- The removal of gravel mulch is also a complicated process as it becomes challenging over time.
- It might not be a good choice in urban areas to use gravel mulch as it traps heat.
- Like most inorganic mulch, gravel mulch does not feed soil because it can’t provide nutrients.
- These mulches can be used in sparsely planted beds. However, the densely planted gravel mulch can eliminate some of the problems in the list, so it is not that beneficial to put gravel around the new plants.
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Using Gravel as mulch can enhance the nutrient accumulation in the soil, capturing the dead leaves that are then decomposed into organic minerals over time, preventing soil erosion, and regulating the plant’s temperature. Gravel suppresses weeds and enhances moisture in plants while at the same time beautifying the garden.
Intrinsically, Gravel is dense, and it has a negative impact on soil underneath.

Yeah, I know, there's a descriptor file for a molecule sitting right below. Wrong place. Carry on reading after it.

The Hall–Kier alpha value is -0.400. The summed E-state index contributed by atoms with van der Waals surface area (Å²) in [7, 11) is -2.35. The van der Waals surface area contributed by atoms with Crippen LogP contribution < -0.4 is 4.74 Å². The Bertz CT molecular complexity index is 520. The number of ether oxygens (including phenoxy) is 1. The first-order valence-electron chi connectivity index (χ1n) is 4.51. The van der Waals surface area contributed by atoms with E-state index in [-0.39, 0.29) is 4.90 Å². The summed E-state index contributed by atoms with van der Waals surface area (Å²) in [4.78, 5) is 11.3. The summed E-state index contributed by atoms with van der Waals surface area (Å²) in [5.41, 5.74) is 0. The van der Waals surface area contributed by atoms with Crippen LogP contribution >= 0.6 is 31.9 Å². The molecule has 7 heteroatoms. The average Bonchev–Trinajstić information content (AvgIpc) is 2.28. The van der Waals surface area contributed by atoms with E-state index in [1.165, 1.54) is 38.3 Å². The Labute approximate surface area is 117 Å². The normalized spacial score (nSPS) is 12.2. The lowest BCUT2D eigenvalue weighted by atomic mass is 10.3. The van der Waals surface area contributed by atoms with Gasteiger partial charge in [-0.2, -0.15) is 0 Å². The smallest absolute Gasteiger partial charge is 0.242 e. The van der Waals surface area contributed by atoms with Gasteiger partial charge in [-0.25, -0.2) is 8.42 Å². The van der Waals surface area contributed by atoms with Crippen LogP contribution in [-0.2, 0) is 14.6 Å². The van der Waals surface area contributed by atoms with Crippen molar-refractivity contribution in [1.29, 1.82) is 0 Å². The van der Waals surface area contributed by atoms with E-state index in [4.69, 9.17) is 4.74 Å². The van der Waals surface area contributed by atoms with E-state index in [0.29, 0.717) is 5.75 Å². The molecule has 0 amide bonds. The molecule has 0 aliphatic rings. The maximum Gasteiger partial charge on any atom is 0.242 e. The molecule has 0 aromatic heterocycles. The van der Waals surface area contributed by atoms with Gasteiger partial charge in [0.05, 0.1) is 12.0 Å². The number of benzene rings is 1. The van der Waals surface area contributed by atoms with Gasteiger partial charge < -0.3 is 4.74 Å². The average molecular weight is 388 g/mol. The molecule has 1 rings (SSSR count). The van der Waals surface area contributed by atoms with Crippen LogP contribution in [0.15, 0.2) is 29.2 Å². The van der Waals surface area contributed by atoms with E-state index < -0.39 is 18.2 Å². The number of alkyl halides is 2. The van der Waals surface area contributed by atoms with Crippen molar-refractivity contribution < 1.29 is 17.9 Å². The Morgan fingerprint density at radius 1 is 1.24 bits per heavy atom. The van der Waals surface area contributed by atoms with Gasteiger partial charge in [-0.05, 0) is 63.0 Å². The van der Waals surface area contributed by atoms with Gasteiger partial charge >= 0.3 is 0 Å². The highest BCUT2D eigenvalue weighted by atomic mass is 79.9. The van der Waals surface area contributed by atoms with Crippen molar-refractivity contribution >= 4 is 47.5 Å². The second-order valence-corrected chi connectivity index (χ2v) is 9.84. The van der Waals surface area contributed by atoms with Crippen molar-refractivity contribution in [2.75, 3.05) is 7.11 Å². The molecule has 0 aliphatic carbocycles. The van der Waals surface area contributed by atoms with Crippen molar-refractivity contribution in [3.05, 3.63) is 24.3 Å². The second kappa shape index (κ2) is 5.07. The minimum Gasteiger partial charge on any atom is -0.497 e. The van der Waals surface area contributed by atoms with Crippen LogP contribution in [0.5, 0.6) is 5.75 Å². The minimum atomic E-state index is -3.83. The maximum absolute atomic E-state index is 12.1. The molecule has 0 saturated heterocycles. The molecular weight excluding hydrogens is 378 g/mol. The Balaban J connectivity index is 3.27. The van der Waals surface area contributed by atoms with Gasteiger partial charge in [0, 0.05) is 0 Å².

Its high density compresses the soil, leading to less porosity, thus degrading the soil’s air absorption capacity.
Along with this, the depth of gravel should be kept in mind while making the gravel mulch.
In a nutshell, using gravel as mulch is advantageous for plants, soil, and the scenic attractiveness that adds to the ground and surely adds more for a good healthy plant.
Apart from this, there are also rock mulches that add beauty to the gardens and make them more attractive and demanding, but the cost, difficulty in removal, and compaction must be kept in mind.